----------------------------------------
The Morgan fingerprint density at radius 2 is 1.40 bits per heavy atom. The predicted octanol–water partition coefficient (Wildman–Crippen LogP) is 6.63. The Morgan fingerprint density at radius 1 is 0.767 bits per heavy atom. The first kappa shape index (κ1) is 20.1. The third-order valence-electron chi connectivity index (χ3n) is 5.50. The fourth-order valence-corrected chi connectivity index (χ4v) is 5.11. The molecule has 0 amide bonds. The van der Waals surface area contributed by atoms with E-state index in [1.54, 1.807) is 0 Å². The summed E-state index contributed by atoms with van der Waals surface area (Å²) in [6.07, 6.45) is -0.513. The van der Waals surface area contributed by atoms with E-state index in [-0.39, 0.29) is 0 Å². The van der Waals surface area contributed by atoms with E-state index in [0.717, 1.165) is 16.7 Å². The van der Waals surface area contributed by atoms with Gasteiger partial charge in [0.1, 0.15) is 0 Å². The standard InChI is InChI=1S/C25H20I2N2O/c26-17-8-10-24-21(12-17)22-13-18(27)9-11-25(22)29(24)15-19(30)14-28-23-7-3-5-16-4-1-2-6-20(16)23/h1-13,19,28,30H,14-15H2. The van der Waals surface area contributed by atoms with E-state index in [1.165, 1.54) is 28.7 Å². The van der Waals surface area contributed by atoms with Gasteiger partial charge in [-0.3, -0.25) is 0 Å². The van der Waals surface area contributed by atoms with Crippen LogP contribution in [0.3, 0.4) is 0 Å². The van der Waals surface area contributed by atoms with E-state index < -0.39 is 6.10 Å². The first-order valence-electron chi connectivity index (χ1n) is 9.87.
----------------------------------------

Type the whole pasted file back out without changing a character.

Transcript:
The Morgan fingerprint density at radius 2 is 1.40 bits per heavy atom. The predicted octanol–water partition coefficient (Wildman–Crippen LogP) is 6.63. The Morgan fingerprint density at radius 1 is 0.767 bits per heavy atom. The first kappa shape index (κ1) is 20.1. The third-order valence-electron chi connectivity index (χ3n) is 5.50. The fourth-order valence-corrected chi connectivity index (χ4v) is 5.11. The molecule has 0 amide bonds. The van der Waals surface area contributed by atoms with E-state index in [1.54, 1.807) is 0 Å². The summed E-state index contributed by atoms with van der Waals surface area (Å²) in [6.07, 6.45) is -0.513. The van der Waals surface area contributed by atoms with E-state index in [-0.39, 0.29) is 0 Å². The van der Waals surface area contributed by atoms with E-state index in [0.717, 1.165) is 16.7 Å². The van der Waals surface area contributed by atoms with Gasteiger partial charge in [0.1, 0.15) is 0 Å². The standard InChI is InChI=1S/C25H20I2N2O/c26-17-8-10-24-21(12-17)22-13-18(27)9-11-25(22)29(24)15-19(30)14-28-23-7-3-5-16-4-1-2-6-20(16)23/h1-13,19,28,30H,14-15H2. The van der Waals surface area contributed by atoms with E-state index in [1.165, 1.54) is 28.7 Å². The van der Waals surface area contributed by atoms with Gasteiger partial charge in [-0.3, -0.25) is 0 Å². The van der Waals surface area contributed by atoms with Crippen LogP contribution in [0.3, 0.4) is 0 Å². The van der Waals surface area contributed by atoms with E-state index < -0.39 is 6.10 Å². The first-order valence-electron chi connectivity index (χ1n) is 9.87.